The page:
Friday, October 23, 2015
King of bitters
King of Bitters : Andrographis Paniculata or Chuan Xin Lian in Chinese. Chuan Xin Lian (穿心蓮) ...
No, it is not the kind you buy in the pub or bar, but a small Chinese medicinal herb.
As the name implies, a tea made from the leaves is very very bitter. Used in Chinese and Indian Ayurvedic medicine.
It contains ingredients which possess astringent, anodyne, tonic,and alexipharmic properties.
It has been traditionally used in healing dysentery, cholera, and diabetes. Influenza, bronchitis, piles, gonorrhea, hepatomegaly, skin disorders, fever and worm infestation. Useful in healing wounds, ulcers,leprosy, and diarrhea. For red eyes, sore throat, tooth ache.
This little herb has been in my great grand mother's garden as long as I remember. I used to dread to take the concoction, and now, in turn my kids won't touch it.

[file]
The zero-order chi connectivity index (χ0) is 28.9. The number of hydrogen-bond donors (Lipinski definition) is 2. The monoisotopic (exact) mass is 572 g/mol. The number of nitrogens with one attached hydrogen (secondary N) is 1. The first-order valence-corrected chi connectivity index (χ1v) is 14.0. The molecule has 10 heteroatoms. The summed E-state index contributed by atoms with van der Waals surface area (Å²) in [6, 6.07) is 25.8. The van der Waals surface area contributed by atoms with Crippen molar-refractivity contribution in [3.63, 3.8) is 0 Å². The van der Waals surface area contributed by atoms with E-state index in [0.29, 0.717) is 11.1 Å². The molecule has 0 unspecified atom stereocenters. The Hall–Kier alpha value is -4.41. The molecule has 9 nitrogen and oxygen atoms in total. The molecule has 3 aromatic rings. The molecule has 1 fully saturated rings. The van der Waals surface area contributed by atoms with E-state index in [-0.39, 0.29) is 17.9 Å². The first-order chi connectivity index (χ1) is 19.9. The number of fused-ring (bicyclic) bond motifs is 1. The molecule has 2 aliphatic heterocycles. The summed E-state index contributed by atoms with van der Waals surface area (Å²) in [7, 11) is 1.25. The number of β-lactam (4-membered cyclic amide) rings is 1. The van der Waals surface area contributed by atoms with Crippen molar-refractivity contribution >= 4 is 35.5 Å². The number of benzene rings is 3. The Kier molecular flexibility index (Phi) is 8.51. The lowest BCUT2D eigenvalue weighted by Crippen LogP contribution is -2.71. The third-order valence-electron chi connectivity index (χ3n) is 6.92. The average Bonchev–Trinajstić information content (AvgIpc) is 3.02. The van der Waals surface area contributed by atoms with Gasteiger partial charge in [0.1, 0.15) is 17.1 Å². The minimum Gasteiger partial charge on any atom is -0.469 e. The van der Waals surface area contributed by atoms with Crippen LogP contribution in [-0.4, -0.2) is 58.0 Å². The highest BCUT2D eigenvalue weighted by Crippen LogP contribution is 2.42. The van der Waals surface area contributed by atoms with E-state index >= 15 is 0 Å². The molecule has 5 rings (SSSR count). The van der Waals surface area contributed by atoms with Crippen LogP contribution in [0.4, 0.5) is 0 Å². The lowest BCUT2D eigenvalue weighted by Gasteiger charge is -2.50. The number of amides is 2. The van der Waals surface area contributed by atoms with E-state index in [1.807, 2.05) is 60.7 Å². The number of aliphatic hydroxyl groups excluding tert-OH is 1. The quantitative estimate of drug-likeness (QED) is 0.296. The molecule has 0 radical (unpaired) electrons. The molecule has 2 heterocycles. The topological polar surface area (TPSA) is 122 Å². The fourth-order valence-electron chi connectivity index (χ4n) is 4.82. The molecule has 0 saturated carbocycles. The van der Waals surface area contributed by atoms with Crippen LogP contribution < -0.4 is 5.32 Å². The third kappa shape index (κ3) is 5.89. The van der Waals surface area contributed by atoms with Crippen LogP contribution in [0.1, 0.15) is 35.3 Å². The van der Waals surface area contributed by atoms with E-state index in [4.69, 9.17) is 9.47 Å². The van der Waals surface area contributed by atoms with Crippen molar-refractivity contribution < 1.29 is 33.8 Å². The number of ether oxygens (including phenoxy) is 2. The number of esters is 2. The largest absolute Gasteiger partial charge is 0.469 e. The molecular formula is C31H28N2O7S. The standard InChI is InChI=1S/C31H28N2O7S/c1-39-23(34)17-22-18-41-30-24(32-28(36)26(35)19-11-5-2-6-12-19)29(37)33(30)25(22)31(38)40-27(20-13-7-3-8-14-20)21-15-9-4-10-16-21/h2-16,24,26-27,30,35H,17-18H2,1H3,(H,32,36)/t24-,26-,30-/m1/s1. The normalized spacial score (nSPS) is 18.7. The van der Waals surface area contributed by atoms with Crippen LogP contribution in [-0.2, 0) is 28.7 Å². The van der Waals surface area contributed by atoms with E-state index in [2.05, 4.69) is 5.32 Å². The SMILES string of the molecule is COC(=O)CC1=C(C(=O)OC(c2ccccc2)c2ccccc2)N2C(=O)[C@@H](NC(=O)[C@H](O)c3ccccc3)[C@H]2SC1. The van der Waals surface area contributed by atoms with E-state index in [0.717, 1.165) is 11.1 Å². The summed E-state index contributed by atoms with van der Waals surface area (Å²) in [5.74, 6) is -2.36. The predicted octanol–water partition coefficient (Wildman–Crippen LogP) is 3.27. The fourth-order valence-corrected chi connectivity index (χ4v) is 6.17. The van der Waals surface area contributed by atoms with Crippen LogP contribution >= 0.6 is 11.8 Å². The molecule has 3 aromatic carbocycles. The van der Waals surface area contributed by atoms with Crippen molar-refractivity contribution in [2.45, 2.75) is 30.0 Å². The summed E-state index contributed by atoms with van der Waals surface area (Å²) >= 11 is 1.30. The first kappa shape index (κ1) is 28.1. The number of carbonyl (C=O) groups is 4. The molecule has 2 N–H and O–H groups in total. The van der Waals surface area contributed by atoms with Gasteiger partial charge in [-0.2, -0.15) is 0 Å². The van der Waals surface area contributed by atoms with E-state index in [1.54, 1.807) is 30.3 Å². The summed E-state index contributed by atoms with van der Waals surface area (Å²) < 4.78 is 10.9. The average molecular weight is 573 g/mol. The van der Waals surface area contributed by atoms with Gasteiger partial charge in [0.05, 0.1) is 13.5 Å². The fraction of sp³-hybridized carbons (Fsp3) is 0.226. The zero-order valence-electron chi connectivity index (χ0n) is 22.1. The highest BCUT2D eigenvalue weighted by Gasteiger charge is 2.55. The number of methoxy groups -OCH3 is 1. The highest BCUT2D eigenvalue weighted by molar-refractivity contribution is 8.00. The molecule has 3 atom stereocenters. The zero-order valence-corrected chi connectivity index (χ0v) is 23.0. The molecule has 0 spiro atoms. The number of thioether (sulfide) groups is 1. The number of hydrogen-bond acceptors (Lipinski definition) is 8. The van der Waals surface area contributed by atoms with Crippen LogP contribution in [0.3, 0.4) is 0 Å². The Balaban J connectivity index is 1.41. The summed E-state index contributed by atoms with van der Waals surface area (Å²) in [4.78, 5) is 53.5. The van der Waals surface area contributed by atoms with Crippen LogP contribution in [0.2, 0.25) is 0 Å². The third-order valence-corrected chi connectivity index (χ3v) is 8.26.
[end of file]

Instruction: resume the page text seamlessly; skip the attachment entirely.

The Chinese SING SAY or doctor says, according to the herb grower, you must use, 3, 5, 7 leaves, always in single form. I don't really believe, I just use some when I feel heaty or general unwell. It keeps your mouth fresh and rids the flurry feeling.
My friend B says, " It is very good for sore eyes , Just make a tea, and wash your eyes.
Most Chinese say it is good as a gargle for sore throat.
My younger sister Margaret. who is a professor in plant pathology remembers, “ Whenever we complained about headache, Mother would ask us to go downstairs and pick a few leaves of the bitter leaves. Then we said, "No more headache" But Mother would prepare for us and we took with a spoonful of sugar after that. “